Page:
Category Archives: Charles Stanley

Charles Stanley – Soldiers for Christ

 

1 Timothy 6:11-16

In today’s passage, Paul tells a young pastor named Timothy, “Fight the good fight of faith” (1 Timothy 6:12). But this command isn’t limited to pastors; every believer needs to be a faithful soldier of Christ. That’s because we’re all in a battle—not against people but against spiritual forces of wickedness (Eph. 6:12).

This war began when Satan and other angels rebelled against God. Then Satan tempted Eve to disobey the Lord as well. As a result of Adam and Eve’s rebellion, the earth was cursed, and the entire human race was corrupted by sin. Ever since that day, the battle for truth and righteousness has raged.

Although we may often feel overwhelmed by temptations and deceptions, Jesus modeled the path to victory when He was tempted by Satan in the wilderness (Matt. 4:1-11). He used only one weapon to refute each enticement and falsehood—the Word of God.

This is the same powerful weapon our heavenly Father has given us to fight the good fight. When we view daily battles biblically with full reliance on the trustworthiness and authority of Scripture, we can flee sin, pursue righteousness, and stand firmly for the truths of the faith.

 

Bible in One Year: Isaiah 63-66

 

 

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Charles Stanley – Using Spiritual Gifts

 

1 Peter 4:7-11

Any person who belongs to Christ has received a spiritual gift for God’s glory and the good of the church. Serving the Lord is not a suggestion but a command. When we waste the opportunity, we deprive both ourselves and others of the service God intended for us to provide.

In today’s reading, Peter separates the spiritual gifts into two categories: gifts of serving and speaking. However, within these two groups are an endless variety of ways service for Christ is put into action. Even if two believers have the same gifting, they will express it in unique ways—and with different results.

We should remember that though there are a variety of gifts, ministries, and outcomes, the Holy Spirit is the source of them all, and God is the one doing the work (1 Corinthians 12:4-6). For instance, the teaching gift has a wide range of applications. It can be used by one person to instruct toddlers while someone else uses it to teach seminary students. Both uses are essential in God’s eyes and bring Him glory.

God doesn’t rank the spiritual gifts, so never think that yours isn’t important. What He desires is faithfulness in employing it.

 

Bible in One Year: Isaiah 58-62

 

 

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Charles Stanley – The Holy Spirit’s Gifts

 

1 Corinthians 12:1-31

Look into any healthy church, and you will find believers who are actively serving the Lord as well as some who are not. But Christ’s church was never meant to resemble a sporting event with a few participants on the field and many spectators in the stands. Although some may be uninvolved because of apathy, there are many Christians who just feel inadequate. But a believer’s limitations are no excuse, because God has provided everything we need to serve successfully.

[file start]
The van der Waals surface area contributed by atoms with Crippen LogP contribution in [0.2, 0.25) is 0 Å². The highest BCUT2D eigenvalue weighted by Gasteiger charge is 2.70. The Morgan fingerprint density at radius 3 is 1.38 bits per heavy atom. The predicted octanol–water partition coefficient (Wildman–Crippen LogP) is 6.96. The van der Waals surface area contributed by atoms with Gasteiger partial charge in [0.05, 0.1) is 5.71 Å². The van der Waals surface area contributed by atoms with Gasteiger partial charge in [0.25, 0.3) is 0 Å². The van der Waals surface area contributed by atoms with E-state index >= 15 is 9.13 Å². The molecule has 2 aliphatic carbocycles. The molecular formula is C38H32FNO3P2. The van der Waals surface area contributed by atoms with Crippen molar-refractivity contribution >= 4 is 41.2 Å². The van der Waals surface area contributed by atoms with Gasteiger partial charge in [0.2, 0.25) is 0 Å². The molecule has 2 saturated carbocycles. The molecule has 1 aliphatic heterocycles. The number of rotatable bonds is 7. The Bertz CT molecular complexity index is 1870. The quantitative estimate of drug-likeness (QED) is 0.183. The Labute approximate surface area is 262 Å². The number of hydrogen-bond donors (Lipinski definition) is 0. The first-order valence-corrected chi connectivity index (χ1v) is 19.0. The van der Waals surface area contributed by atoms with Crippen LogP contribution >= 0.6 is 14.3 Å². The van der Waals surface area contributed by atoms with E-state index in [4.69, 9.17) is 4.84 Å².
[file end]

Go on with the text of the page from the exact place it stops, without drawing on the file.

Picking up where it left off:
On our own, every one of us is ill-equipped because human strength and talent are insufficient for service to God. Therefore, the Lord has given each of us specific divinely empowered abilities called spiritual gifts to use in doing the work of Christ. We can’t choose for ourselves what our gift will be; this is the prerogative of the Holy Spirit. He alone knows exactly what He wants to accomplish and enables each of us accordingly.

The Spirit’s gifts are to be used for the common good of the church. Though given to us, they’re intended for the benefit of others. Our responsibility is to start serving, and in doing so, we will begin to discover how unified the body of Christ really is.


Bible in One Year:
Isaiah 54-57

 

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Charles Stanley – Living in God’s Favor

 

Romans 6

Once we have received the favor of God through salvation, does it matter how we behave? Today’s passage responds with an emphatic yes. After receiving God’s gracious salvation, we are not to continue acting in ways displeasing to Him. Instead we’re to walk in newness of life and consider ourselves dead to sin.

This truth is affirmed by Paul’s life. Upon his conversion, the apostle was radically changed, and he began living with single-minded devotion and obedience to Christ. After being rescued from bondage to sin and receiving the best possible Master, he’d have been foolish to return to his former state.

Divine grace frees us so that we are no longer slaves to sin—we are not just rescued from its penalty. And because our heavenly Father empowers us to know Him through Scripture, we can live in a manner that honors Him and produces lasting fruit.

How well do you know God? Pleasing Him requires learning to think the way He does, and this means His Word must be a vital part of your life. It also necessitates choosing His way over your own. Although this may seem like a costly way to live, the outcome is worth every sacrifice.


Bible in One Year:
Isaiah 50-53

 

 

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Charles Stanley – The Blessing of God’s Peace

 

To get the most out of this devotion, set aside time to read the Scripture referenced throughout.